Raise your hand if you've ever spent the day juggling multiple tasks while feeling you haven’t accomplished anything – are you making your kids lunch while thinking about what summer camp to register for in between loads of laundry? Or, are you scheduling meetings, responding to emails while editing a presentation?
As soon as you wake up in the morning, you're hit with to-do lists, appointments to make, activities to coordinate, cutting any calm and peacefulness you may have felt. It's daunting enough to tackle the long list of tasks to be done in a day – never mind fielding multiple thoughts, feelings and ideas that enter your mind every few seconds.
What if I told you there was a simple, quick, and practical way to reduce the clutter of thoughts racing through your mind and that in turn will improve your physical and mental health? By practicing mindfulness you can tune out distractions and improve your ability to focus.
We will walk through three different mindfulness exercises that will help you slow down, breath and be present in the moment. Essentially this is what mindfulness is: paying attention, on purpose to the present moment.
1. The Three Part Breath:
Close your eyes or find a soft gaze. As you inhale, fill your body with breath beginning at your lower belly (1), then expanding through your ribs (2), and finally your chest (3). Pause at the top of your inhale. Exhale slowly, emptying in reverse (3, 2, 1.) Pause at the bottom of your exhale. Repeat for 10 breaths
2. The Five Senses Exercise
This is a quick and simple exercise to bring you to a state of mindfulness in a short amount of time. All that is needed is to notice something you are experiencing with each of the five senses.
Notice five things that you can see.
Look around you and bring your attention to five things that you can see. Pick something that you don’t normally notice, like a shadow or a insect crawling on the sidewalk.
Notice four things that you can feel.
Bring awareness to four things that you are currently feeling, like the texture of your shirt, or the feeling of the breeze in your hair.
Notice three things you can hear.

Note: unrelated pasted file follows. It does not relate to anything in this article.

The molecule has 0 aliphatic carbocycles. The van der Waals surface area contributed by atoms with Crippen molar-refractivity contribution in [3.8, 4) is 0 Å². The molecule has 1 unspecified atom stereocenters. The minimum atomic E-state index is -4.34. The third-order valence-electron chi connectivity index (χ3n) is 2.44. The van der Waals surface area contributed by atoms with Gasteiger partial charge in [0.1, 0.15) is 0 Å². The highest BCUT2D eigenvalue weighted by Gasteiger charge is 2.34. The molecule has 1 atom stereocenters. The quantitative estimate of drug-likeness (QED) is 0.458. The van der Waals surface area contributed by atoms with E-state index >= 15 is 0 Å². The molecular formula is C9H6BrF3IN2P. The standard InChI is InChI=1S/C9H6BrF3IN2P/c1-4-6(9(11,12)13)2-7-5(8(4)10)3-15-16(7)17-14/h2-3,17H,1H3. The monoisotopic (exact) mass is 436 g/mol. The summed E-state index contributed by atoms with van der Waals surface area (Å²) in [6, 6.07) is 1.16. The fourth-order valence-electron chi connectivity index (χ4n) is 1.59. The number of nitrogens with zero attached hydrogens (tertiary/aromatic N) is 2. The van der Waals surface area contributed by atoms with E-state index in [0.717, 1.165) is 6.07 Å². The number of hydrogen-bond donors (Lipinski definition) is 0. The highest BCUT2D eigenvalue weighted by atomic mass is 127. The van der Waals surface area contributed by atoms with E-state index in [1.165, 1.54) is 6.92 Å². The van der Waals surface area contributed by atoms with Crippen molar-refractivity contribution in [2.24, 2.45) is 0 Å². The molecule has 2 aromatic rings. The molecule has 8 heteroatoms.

Take a moment to listen, and note three things that you hear in the background. This can be the bark of a dog in the distance, or the hum of the refrigerator.
Notice two things you can smell.
Bring your awareness to smells that you usually filter out, whether they’re pleasant or unpleasant. If you are outside this can be the scent of wet leaves, or the odor of smoke from a wood burning fire.
Notice one thing you can taste.
Focus on one thing that you can taste right now, in this moment. You can take a sip of a drink, eat something, or just notice the current taste in your mouth.
Think of these answers to yourself slowly, one sense at a time. It’s impossible to do this exercise and not be present and mindful!
3. The Mini-Mindfulness Exercise
This is another great exercise to try if you are strapped for time.
Take a comfortable and aligned posture. Turn off your “auto- pilot” and bring awareness to what you doing, thinking, and sensing in this moment. Notice the thoughts and feelings that come up, acknowledge them and let them pass.
Bring awareness to the breathing for six breaths. (You can use the 3 part breath here or a longer count)
The goal is to focus your attention on one thing: your breath.
Be aware of the movement of your body with each breath, of how your chest rises and falls, how your belly pushes in and out, and how your lungs expand and contract. Feel the pattern of your breath and follow the inhales and exhales.
Expand your awareness outward to the body.
Scanning from your head down to your toes, notice the sensations; tightness, aches, or perhaps lightness in your face or hands.
When you are ready to finish the exercise, allow your eyes to open slowly and try to carry that mindfulness with you as you go about your day.
By slowing down, turning off the automatic pilot – where we spend most of our time, and trying one of these exercises once a day can vastly improve our health. Practicing mindfulness or meditation can relieve stress, lower blood pressure and improve sleep - just some of the many benefits.
When you are feeling stressed, distracted or overwhelmed what are some of the ways you stay centred and calm?